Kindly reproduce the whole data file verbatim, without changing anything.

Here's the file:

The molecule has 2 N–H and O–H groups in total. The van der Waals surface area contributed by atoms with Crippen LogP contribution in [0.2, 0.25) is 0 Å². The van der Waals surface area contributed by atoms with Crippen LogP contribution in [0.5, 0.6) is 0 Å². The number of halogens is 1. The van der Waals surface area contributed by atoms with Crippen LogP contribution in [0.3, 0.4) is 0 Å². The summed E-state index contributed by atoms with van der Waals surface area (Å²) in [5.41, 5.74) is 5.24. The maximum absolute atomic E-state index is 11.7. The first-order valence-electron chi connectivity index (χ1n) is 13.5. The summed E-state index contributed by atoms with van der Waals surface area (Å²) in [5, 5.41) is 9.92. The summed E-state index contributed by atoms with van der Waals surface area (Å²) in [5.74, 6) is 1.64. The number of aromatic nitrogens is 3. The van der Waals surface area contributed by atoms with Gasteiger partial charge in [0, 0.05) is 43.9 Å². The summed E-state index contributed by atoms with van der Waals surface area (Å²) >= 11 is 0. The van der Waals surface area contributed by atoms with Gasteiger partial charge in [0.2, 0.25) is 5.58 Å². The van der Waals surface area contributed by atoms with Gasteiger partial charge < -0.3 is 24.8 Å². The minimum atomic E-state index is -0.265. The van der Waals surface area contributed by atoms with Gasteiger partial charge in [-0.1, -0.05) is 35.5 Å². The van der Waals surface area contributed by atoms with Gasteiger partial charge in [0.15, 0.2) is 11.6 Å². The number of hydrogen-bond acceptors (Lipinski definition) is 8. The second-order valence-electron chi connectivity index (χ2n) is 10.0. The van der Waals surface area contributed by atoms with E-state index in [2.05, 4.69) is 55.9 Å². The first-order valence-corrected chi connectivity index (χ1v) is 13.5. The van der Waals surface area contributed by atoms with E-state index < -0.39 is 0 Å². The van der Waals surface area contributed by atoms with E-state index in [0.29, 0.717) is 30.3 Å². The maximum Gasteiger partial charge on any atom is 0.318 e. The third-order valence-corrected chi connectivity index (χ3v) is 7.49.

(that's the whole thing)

The molecule has 2 N–H and O–H groups in total. The van der Waals surface area contributed by atoms with Crippen LogP contribution in [0.2, 0.25) is 0 Å². The van der Waals surface area contributed by atoms with Crippen LogP contribution in [0.5, 0.6) is 0 Å². The number of halogens is 1. The van der Waals surface area contributed by atoms with Crippen LogP contribution in [0.3, 0.4) is 0 Å². The summed E-state index contributed by atoms with van der Waals surface area (Å²) in [5.41, 5.74) is 5.24. The maximum absolute atomic E-state index is 11.7. The first-order valence-electron chi connectivity index (χ1n) is 13.5. The summed E-state index contributed by atoms with van der Waals surface area (Å²) in [5, 5.41) is 9.92. The summed E-state index contributed by atoms with van der Waals surface area (Å²) in [5.74, 6) is 1.64. The number of aromatic nitrogens is 3. The van der Waals surface area contributed by atoms with Gasteiger partial charge in [0, 0.05) is 43.9 Å². The summed E-state index contributed by atoms with van der Waals surface area (Å²) >= 11 is 0. The van der Waals surface area contributed by atoms with Gasteiger partial charge in [0.2, 0.25) is 5.58 Å². The van der Waals surface area contributed by atoms with Gasteiger partial charge < -0.3 is 24.8 Å². The minimum atomic E-state index is -0.265. The van der Waals surface area contributed by atoms with Gasteiger partial charge in [-0.1, -0.05) is 35.5 Å². The van der Waals surface area contributed by atoms with Gasteiger partial charge in [0.15, 0.2) is 11.6 Å². The number of hydrogen-bond acceptors (Lipinski definition) is 8. The second-order valence-electron chi connectivity index (χ2n) is 10.0. The van der Waals surface area contributed by atoms with E-state index in [2.05, 4.69) is 55.9 Å². The first-order valence-corrected chi connectivity index (χ1v) is 13.5. The van der Waals surface area contributed by atoms with E-state index < -0.39 is 0 Å². The van der Waals surface area contributed by atoms with E-state index in [0.29, 0.717) is 30.3 Å². The maximum Gasteiger partial charge on any atom is 0.318 e. The third-order valence-corrected chi connectivity index (χ3v) is 7.49.